Dell to invest $1 billion in IoT R&D with dedicated division
Projects emphasize the role of distributing compute power to the network edge, and taking a vertically-focused approach to IoT solutions development
The marriage of the internet of things (IoT) with artificial intelligence-powered data analysis is the animating principle of Dell Technologies’ IoT strategy, which, as of yesterday, has its own dedicated division within the company supported by a three-year, $1 billion R&D investment plan. Company CEO Michael Dell laid out his vision yesterday during the IQT Day event at Center415 in Manhattan.
“We’re grounded in our physical reality,” Dell said. “We can look out the window at the view, we can sit in chairs, we can ride in elevators or stand on the stage. Through our senses, we’re constantly processing enormous amounts of data that we compile into our understanding of the world around us. But today we’re also standing at the beginning of a new reality. This is a reality where sensors act as senses and the processing is done in silicon and software. Soon there will be a perfect digital mirror of our world with every object streaming information. This is the edge, as we call it, and it will be everywhere and everything. That is the internet of things and ultimately it will be the internet of everything. And it’s happening fast.”
He noted the cost of a connected node is “approaching zero dollars,” effectively setting the stage for 100 billion connected devices, then 1 trillion connected devices. As this develops, “We’ll be awash in rich data. But, more importantly, we’ll have the ability to harness that data with unprecedented computing power and fifth generation [5G] connectivity. We can engage massive engines of computer science to analyze that data and drive radical progress through our global society. I believe that AI and machine learning will be the jet engines of human progress, and data, data will be the fuel for that progress.”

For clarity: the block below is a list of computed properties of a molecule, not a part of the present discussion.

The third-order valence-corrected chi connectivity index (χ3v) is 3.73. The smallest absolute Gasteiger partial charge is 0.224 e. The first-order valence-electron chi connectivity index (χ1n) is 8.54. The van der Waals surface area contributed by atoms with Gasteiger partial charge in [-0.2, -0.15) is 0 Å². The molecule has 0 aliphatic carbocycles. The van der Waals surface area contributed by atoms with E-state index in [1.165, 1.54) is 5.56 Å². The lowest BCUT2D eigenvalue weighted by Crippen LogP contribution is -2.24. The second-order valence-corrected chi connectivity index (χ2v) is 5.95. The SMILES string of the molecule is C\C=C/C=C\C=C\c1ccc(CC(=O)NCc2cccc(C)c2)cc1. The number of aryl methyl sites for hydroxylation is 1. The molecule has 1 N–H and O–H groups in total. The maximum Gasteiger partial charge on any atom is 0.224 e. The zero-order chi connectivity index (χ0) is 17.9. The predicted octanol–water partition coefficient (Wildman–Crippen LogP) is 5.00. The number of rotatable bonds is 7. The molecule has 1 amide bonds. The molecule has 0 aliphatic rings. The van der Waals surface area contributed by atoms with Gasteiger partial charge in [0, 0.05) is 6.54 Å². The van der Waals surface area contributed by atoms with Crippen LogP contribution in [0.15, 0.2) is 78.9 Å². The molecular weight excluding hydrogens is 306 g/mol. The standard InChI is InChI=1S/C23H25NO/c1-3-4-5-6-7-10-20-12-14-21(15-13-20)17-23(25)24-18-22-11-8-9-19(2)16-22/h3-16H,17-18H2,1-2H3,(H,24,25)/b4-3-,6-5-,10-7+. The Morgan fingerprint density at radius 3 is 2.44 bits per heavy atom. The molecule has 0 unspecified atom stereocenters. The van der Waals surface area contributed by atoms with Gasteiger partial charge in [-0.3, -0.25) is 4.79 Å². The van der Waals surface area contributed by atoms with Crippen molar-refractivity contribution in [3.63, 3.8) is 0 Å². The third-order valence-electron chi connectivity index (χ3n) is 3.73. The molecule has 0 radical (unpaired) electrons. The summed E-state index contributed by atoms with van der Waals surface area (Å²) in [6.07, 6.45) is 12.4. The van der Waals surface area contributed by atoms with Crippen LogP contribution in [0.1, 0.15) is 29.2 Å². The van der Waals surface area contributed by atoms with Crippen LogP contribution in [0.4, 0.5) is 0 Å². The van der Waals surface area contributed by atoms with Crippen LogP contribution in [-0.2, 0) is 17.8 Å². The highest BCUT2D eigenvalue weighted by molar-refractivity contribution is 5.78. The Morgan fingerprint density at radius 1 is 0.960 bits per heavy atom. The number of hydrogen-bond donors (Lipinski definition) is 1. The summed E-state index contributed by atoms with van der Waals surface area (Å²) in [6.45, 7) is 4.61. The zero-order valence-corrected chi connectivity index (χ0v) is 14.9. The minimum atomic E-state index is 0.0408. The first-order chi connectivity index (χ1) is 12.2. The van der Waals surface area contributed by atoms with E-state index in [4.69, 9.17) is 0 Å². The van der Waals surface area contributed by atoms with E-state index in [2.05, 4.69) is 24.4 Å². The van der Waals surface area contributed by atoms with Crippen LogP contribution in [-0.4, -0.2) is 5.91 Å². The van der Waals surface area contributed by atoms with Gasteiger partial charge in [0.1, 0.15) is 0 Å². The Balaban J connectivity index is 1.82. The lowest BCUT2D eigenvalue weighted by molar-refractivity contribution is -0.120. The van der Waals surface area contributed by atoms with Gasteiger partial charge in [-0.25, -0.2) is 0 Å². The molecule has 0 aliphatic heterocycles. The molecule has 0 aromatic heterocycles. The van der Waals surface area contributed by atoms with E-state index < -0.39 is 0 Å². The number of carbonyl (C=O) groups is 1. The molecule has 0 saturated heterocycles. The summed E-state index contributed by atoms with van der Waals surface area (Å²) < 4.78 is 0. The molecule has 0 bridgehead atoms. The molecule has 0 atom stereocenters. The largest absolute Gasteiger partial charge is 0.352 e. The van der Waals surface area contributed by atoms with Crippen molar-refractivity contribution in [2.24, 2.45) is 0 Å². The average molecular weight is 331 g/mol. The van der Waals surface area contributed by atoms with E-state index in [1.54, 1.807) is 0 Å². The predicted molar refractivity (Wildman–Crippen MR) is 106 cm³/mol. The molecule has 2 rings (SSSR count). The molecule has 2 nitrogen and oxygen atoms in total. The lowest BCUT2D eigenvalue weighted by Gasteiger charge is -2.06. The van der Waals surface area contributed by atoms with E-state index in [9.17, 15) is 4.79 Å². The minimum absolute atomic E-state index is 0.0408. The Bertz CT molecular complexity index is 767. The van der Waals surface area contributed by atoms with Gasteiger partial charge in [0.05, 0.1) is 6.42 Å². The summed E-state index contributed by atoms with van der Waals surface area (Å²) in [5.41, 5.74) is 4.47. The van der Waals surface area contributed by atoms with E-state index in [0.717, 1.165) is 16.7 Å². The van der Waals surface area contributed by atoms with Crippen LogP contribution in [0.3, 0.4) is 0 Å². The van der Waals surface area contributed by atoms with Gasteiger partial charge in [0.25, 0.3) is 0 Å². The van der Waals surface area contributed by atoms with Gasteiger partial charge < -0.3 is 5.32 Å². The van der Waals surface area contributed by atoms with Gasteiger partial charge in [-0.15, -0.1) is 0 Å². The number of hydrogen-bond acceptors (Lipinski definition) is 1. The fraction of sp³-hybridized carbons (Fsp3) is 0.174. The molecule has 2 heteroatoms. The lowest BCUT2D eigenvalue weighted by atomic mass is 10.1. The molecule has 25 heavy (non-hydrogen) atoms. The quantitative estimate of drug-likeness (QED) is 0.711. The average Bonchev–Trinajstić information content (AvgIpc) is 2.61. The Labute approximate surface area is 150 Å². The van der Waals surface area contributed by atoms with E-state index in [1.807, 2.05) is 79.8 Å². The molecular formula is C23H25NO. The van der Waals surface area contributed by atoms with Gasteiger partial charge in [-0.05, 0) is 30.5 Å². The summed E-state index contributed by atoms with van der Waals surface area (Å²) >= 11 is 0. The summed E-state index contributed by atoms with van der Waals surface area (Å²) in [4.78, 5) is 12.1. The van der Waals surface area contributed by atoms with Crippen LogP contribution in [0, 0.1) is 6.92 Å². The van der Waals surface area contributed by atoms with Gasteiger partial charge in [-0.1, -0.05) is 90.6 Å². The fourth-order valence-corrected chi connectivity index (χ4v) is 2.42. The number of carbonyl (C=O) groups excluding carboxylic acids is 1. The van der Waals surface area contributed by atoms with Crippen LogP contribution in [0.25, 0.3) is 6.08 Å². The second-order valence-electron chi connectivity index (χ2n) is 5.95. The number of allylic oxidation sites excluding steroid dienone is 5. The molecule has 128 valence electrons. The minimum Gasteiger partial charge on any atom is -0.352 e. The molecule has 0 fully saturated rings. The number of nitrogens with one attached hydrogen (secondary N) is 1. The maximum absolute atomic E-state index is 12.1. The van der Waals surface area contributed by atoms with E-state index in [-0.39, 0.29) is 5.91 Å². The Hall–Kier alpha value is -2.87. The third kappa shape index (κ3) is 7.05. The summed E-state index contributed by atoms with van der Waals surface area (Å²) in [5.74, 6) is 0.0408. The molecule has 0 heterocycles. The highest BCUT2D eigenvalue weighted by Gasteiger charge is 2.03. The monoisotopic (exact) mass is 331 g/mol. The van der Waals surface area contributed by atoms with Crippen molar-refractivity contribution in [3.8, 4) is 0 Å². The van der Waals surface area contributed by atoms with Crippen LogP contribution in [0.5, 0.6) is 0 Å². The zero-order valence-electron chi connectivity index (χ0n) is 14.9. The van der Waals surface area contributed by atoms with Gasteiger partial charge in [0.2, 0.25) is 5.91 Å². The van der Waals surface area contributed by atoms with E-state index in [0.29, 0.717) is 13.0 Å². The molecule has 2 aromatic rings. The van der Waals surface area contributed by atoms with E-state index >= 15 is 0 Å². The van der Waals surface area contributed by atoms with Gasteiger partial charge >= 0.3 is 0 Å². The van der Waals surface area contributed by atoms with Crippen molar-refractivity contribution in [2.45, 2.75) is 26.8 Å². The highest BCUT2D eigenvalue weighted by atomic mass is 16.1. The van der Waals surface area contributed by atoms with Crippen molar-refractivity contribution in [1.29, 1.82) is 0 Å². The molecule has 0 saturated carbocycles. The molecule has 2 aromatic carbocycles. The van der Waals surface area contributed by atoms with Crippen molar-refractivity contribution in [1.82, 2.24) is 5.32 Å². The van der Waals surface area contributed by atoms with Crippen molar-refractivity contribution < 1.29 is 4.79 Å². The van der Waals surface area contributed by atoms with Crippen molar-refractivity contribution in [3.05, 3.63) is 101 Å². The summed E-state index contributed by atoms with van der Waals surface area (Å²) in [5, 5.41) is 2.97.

Mentioning that Dell Technologies stores more than half of the world’s mission critical data, Dell said his company’s job is to “loop that data into a cycle of continuous innovation and improvement. First, you’ve got software that makes products smarter, like a thermostat or cars or jet engines or wind turbines. Software takes everyday services and puts them online, like taxis and travel and insurance. Those products and services generate massive amounts of data, which, when analyzed, can be used to make the products and services smarter, better, more personalized and predictive. So how do you do that? You write new code, you develop software, and you deploy it and the cycle continues. The true potential of the internet of things and AI can be unlocked when they come together as one complete, interdependent ecosystem. We call this the IQ of things or IQT. This is where every node is additive to the collective intelligence of the whole. We see this as the next evolutionary step in computing, one which will have a profound impact on business, industry, society, all organizations around the world.”
Click here to access a video recording of the programming from IQT Day.
Dell announced a number of projects in support of its IoT strategy:
- Project Nautilus is focused on creating “a real-time analytics and streaming storage solution, built from the ground up to provide the foundation for reliable streaming applications,” via a combination of open source software, data analytics and edge servers;
- Project Fire is an IoT platform for “management, local compute, storage and IoT applications,” designed to speed enterprise deployment of IoT solutions;
- Project IRIS is “currently under development,” and envisions end-to-end provisioning of security and “threat visibility and monitoring.